Beyond recommending the "tell them three times" approach to writing a plan, there are several other things that are essential to any plan that would need to be incorporated into its main body. These are covered under different headings in different business plan outlines but, whatever you call it, the following is the heart of any small business plan. If you do nothing else, make sure you have answered these questions about your actual or proposed business.
This is a description of the identity of the business and it is just as important for a one man band as it is for a multi-site multinational business. You need to express what you do well or differently or better than anyone else. You need to express your goals, both long term and short term, and why you believe you can achieve them. Just as important in communicating your identity is expressing what you are not. What don't or can't you do well?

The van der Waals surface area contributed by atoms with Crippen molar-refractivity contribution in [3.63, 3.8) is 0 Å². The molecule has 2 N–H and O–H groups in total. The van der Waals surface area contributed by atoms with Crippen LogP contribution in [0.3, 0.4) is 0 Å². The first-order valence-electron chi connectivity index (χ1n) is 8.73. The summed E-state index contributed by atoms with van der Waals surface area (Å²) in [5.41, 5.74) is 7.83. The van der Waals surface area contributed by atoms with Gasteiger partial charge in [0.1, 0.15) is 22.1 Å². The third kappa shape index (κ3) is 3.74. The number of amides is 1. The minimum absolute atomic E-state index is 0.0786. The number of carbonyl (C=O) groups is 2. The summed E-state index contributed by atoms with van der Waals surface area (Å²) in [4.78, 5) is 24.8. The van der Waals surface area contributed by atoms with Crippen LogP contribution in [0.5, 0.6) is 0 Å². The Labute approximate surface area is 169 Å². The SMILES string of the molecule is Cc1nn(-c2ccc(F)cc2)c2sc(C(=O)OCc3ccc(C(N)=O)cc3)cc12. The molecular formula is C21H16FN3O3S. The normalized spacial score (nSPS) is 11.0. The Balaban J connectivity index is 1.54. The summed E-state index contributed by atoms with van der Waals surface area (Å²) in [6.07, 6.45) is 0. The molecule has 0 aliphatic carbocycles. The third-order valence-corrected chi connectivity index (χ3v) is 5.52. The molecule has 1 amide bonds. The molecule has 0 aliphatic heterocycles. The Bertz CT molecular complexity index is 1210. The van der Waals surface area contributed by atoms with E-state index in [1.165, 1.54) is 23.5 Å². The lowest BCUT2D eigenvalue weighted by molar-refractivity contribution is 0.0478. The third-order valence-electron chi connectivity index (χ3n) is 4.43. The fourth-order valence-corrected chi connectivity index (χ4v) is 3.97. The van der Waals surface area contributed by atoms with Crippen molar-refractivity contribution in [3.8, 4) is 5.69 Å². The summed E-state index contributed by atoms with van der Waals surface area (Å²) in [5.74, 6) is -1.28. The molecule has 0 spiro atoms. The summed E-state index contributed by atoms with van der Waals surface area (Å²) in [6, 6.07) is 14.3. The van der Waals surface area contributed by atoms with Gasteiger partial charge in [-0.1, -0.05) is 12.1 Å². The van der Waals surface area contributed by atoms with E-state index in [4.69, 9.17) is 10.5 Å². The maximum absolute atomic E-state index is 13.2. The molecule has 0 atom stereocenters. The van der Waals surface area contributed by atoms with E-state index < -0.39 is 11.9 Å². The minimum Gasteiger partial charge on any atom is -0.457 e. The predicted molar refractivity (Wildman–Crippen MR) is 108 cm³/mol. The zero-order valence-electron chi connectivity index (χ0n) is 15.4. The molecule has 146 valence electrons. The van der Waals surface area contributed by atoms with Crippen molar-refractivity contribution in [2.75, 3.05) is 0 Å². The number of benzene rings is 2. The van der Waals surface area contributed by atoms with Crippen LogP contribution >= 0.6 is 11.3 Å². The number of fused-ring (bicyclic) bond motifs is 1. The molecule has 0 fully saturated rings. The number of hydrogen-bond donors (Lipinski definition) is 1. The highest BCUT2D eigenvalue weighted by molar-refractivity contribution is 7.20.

Here we need to identify the people that will put their hands in their pockets and part with their hard-earned cash for your product or service. Ideally, you would have such a clear idea of who these people are that you would be able to provide their names and addresses on request. Once you have aggregated these people together, we would call it your target market. You'll find when you come to write your plan that it is difficult to separate who they are from how they will learn about who you are and what you do and how they'll find you and your service. The more focused you can be on a specific segment of the market, the more easily these targeted buyers will acknowledge a need for you and your product and service and adopt it. You want to be focusing your limited time and resources on those people that are most likely to get it.
What are your buyers paying you for? What need does your product or service fill? Are the benefits of what you do clear and compelling to the customer? Focus is just as important here as it was when addressing the question of who will buy. This is where you can narrow your offering to set yourself apart from other companies looking to serve the same markets. Differentiate yourself by ensuring that you occupy a unique market position. Resist the temptation to try to be all things to all people.